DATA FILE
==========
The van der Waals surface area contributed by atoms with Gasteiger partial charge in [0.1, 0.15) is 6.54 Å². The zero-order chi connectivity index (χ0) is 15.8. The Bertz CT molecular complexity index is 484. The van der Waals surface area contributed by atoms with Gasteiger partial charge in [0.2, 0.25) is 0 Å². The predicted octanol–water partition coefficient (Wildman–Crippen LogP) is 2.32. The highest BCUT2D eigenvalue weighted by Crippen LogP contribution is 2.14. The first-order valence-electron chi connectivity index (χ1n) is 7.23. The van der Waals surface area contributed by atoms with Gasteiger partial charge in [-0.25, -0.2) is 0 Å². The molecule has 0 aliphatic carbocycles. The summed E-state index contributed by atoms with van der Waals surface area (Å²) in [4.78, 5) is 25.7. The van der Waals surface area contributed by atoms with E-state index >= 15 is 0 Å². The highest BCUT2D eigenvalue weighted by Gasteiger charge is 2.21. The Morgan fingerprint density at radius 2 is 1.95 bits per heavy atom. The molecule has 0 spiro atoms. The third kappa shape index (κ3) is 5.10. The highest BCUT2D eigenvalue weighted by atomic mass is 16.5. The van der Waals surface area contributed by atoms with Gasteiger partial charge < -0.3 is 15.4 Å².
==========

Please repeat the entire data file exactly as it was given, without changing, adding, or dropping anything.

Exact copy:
The van der Waals surface area contributed by atoms with Gasteiger partial charge in [0.1, 0.15) is 6.54 Å². The zero-order chi connectivity index (χ0) is 15.8. The Bertz CT molecular complexity index is 484. The van der Waals surface area contributed by atoms with Gasteiger partial charge in [0.2, 0.25) is 0 Å². The predicted octanol–water partition coefficient (Wildman–Crippen LogP) is 2.32. The highest BCUT2D eigenvalue weighted by Crippen LogP contribution is 2.14. The first-order valence-electron chi connectivity index (χ1n) is 7.23. The van der Waals surface area contributed by atoms with Gasteiger partial charge in [-0.25, -0.2) is 0 Å². The molecule has 0 aliphatic carbocycles. The summed E-state index contributed by atoms with van der Waals surface area (Å²) in [4.78, 5) is 25.7. The van der Waals surface area contributed by atoms with E-state index >= 15 is 0 Å². The highest BCUT2D eigenvalue weighted by Gasteiger charge is 2.21. The Morgan fingerprint density at radius 2 is 1.95 bits per heavy atom. The molecule has 0 spiro atoms. The third kappa shape index (κ3) is 5.10. The highest BCUT2D eigenvalue weighted by atomic mass is 16.5. The van der Waals surface area contributed by atoms with Gasteiger partial charge < -0.3 is 15.4 Å².